This rule checks for the explicit instantiation of a LinkedHashMap using the no-arg constructor. In Groovy, it is best to replace new LinkedHashMap() with [:], which creates the same object.

ExplicitHashSetInstantiation Rule

Since CodeNarc 0.11

This rule checks for explicit calls to the no-argument constructor of HashSet. In Groovy, it is best to replace new HashSet() with [] as Set, which creates the same object.

ExplicitLinkedListInstantiation Rule

Since CodeNarc 0.11

This rule checks for explicit calls to the no-argument constructor of LinkedList. In Groovy, it is best to replace new LinkedList() with [] as Queue, which creates the same object.

ExplicitStackInstantiation Rule

Since CodeNarc 0.11

This rule checks for explicit calls to the no-argument constructor of Stack. In Groovy, it is best to replace new Stack() with [] as Stack, which creates the same object.

ExplicitTreeSetInstantiation Rule

Since CodeNarc 0.11

This rule checks for explicit calls to the no-argument constructor of TreeSet. In Groovy, it is best to replace new TreeSet() with [] as SortedSet, which creates the same object.

GetterMethodCouldBeProperty Rule

Since CodeNarc 0.16

If a class defines a public method that follows the Java getter notation and that returns a constant, then it is cleaner to provide a Groovy property for the value rather than a Groovy method.

Property Description Default Value
ignoreMethodsWithOverrideAnnotation If true, then do not check methods annotated with @Override. false

Example of violations:

    interface Parent {
        String getSomething()
        String getSomethingElse()
    }

    class Child extends Parent {
        static VALUE = 'value'

        @Override
        String getSomething() {
            'something'         // this could be simplified
        }

        @Override
        String getSomethingElse() {
            VALUE       // this could be simplified
        }

        int getOtherValue() {
            123
        }

        static String getName() {
            'MyName'
        }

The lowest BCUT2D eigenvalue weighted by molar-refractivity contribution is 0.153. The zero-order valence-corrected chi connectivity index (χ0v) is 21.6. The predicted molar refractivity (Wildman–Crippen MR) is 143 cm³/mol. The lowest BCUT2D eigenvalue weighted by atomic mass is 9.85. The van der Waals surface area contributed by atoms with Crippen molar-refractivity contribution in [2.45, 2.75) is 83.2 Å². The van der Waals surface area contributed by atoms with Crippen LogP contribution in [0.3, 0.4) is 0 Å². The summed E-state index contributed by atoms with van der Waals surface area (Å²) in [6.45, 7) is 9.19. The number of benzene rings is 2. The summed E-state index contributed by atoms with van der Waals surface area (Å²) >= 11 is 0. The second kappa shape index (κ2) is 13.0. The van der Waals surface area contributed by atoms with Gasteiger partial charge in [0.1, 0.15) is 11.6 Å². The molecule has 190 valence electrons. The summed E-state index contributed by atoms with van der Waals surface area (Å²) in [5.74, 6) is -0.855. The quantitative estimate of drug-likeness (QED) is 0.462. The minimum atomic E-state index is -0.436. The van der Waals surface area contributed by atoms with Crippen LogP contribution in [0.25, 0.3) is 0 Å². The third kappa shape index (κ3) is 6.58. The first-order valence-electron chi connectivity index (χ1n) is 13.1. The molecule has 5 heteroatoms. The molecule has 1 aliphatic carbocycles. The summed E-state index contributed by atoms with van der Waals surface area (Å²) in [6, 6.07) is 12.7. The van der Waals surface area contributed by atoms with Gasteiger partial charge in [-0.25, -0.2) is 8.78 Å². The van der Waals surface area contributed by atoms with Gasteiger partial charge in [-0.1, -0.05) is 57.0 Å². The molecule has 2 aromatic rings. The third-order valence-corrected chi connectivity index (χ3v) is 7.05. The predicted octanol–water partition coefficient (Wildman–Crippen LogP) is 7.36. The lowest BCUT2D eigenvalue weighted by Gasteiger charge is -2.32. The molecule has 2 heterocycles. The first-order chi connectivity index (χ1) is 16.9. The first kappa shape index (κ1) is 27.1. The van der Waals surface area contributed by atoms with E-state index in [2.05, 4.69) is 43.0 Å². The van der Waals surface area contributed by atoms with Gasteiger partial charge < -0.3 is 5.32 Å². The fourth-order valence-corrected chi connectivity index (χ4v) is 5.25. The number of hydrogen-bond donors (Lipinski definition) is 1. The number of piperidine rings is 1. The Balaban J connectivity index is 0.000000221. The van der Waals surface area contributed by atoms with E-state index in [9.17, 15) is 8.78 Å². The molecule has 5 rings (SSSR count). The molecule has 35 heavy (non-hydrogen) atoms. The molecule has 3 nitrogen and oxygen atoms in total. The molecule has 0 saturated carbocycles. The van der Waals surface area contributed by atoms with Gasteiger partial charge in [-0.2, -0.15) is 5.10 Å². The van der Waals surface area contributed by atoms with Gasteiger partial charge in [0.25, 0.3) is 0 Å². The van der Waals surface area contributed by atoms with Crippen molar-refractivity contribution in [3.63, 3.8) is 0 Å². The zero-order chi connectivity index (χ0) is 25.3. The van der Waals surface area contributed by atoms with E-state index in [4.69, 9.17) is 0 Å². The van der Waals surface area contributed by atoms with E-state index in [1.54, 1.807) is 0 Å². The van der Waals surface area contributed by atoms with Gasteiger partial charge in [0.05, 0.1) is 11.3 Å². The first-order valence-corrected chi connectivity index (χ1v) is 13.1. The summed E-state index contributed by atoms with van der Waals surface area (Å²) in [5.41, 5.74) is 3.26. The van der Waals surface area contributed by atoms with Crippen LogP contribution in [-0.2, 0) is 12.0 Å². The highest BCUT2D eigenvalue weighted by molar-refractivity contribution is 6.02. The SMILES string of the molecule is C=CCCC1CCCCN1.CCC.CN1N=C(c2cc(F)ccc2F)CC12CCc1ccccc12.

}

    class Child2 extends Parent {
        static VALUE = 'value'
        final String something = 'something'    // this is cleaner
        final String somethingElse = VALUE      // this is cleaner
        final int otherValue = 123              // this is cleaner
        static final String name = 'MyName'     // this is cleaner
    }

GroovyLangImmutable Rule

Since CodeNarc 0.13

The groovy.lang.Immutable annotation has been deprecated and replaced by groovy.transform.Immutable. Do not use the Immutable in groovy.lang.

Example of violations:

    @Immutable                          // Violation (no import means groovy.lang.Immutable)
    class Person { }

    @groovy.lang.Immutable              // Violation
    class Person { }

    import groovy.lang.Immutable as Imtl
    @Imtl                               // Violation
    class Person { }

Example of valid use of @Immutable:

    @groovy.transform.Immutable                 // OK
    class Person { }

    import groovy.transform.Immutable           // OK
    @Immutable
    class Person { }

    import groovy.transform.*
    @Immutable                                  // OK
    class Person { }

    import groovy.transform.Immutable as Imtl
    @Imtl                                       // OK
    class Person { }

    @javax.annotation.concurrent.Immutable      // OK
    class MyClass { }

GStringAsMapKey Rule

Since CodeNarc 0.11

A GString should not be used as a map key since its hashcode is not guaranteed to be stable. Consider calling key.toString().

Here is an example of code that produces a violation:

    Map map = ["${someRef}" : 'invalid' ]       // violation

GStringExpressionWithinString Rule

Since CodeNarc 0.19

Check for regular (single quote) strings containing a GString-type expression ($..).

Example of violations:

    def str1 = 'total: ${count}'                // violation
    def str2 = 'average: ${total / count}'      // violation

    def str3 = "abc ${count}"                   // ok; GString
    def str4 = '$123'                           // ok
    def str5 = 'abc {123}'                      // ok

UseCollectMany Rule

Since CodeNarc 0.16

In many case collectMany() yields the same result as collect.flatten(). It is easier to understand and more clearly conveys the intent.

Example of violations:

def l = [1, 2, 3, 4]

l.collect{ [it, it*2] }.flatten() // suboptimal

l.collectMany{ [it, it*2] }       // same functionality, better readability

UseCollectNested Rule

Since CodeNarc 0.16

Instead of nested collect calls use collectNested.

Example of violations:

def list = [1, 2, [3, 4, 5, 6], [7]]

println list.collect { elem ->
    if (elem instanceof List)
        elem.collect {it *2} // violation
    else elem * 2
}

println list.collect([8]) {
    if (it instanceof List)
        it.collect {it *2} // violation
    else it * 2
}

println list.collectNested { it * 2 } // same functionality, better readability